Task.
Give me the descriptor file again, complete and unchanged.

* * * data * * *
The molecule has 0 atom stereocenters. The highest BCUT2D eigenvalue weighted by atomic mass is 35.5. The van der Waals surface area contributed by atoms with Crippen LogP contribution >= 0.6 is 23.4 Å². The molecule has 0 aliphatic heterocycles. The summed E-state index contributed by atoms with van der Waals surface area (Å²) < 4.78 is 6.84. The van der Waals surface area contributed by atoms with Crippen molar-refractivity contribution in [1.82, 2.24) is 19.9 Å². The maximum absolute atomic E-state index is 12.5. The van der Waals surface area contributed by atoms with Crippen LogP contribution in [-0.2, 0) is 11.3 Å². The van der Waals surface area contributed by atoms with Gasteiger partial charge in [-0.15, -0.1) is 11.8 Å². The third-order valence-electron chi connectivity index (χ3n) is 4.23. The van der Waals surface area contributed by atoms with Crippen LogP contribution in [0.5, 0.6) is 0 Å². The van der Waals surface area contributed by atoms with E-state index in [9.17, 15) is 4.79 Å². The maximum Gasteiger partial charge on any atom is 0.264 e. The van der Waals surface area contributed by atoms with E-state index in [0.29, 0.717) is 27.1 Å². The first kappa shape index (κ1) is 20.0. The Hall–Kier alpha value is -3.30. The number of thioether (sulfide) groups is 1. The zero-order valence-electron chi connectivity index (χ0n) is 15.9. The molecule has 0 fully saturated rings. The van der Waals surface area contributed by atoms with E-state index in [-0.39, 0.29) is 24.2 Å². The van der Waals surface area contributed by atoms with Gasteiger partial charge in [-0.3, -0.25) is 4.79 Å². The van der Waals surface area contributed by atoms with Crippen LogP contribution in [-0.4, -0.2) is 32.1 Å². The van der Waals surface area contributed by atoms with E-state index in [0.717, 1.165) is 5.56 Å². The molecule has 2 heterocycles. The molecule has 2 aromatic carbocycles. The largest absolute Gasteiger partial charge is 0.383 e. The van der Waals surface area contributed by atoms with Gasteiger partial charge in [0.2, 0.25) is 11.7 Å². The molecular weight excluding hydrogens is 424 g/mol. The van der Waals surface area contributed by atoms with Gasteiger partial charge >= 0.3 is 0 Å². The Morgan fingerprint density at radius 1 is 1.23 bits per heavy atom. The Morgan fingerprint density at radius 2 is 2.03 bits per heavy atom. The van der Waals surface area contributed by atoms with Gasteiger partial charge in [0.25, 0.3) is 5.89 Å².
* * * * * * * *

The molecule has 0 atom stereocenters. The highest BCUT2D eigenvalue weighted by atomic mass is 35.5. The van der Waals surface area contributed by atoms with Crippen LogP contribution >= 0.6 is 23.4 Å². The molecule has 0 aliphatic heterocycles. The summed E-state index contributed by atoms with van der Waals surface area (Å²) < 4.78 is 6.84. The van der Waals surface area contributed by atoms with Crippen molar-refractivity contribution in [1.82, 2.24) is 19.9 Å². The maximum absolute atomic E-state index is 12.5. The van der Waals surface area contributed by atoms with Crippen LogP contribution in [-0.2, 0) is 11.3 Å². The van der Waals surface area contributed by atoms with Gasteiger partial charge in [-0.15, -0.1) is 11.8 Å². The third-order valence-electron chi connectivity index (χ3n) is 4.23. The van der Waals surface area contributed by atoms with Crippen LogP contribution in [0.5, 0.6) is 0 Å². The van der Waals surface area contributed by atoms with E-state index in [9.17, 15) is 4.79 Å². The maximum Gasteiger partial charge on any atom is 0.264 e. The van der Waals surface area contributed by atoms with E-state index in [0.29, 0.717) is 27.1 Å². The first kappa shape index (κ1) is 20.0. The Hall–Kier alpha value is -3.30. The number of thioether (sulfide) groups is 1. The zero-order valence-electron chi connectivity index (χ0n) is 15.9. The molecule has 0 fully saturated rings. The van der Waals surface area contributed by atoms with E-state index in [-0.39, 0.29) is 24.2 Å². The van der Waals surface area contributed by atoms with Gasteiger partial charge in [-0.3, -0.25) is 4.79 Å². The van der Waals surface area contributed by atoms with Crippen LogP contribution in [-0.4, -0.2) is 32.1 Å². The van der Waals surface area contributed by atoms with E-state index in [0.717, 1.165) is 5.56 Å². The molecule has 2 heterocycles. The molecule has 2 aromatic carbocycles. The largest absolute Gasteiger partial charge is 0.383 e. The van der Waals surface area contributed by atoms with Gasteiger partial charge in [0.2, 0.25) is 11.7 Å². The molecular weight excluding hydrogens is 424 g/mol. The van der Waals surface area contributed by atoms with Gasteiger partial charge >= 0.3 is 0 Å². The Morgan fingerprint density at radius 1 is 1.23 bits per heavy atom. The Morgan fingerprint density at radius 2 is 2.03 bits per heavy atom. The van der Waals surface area contributed by atoms with Gasteiger partial charge in [0.25, 0.3) is 5.89 Å².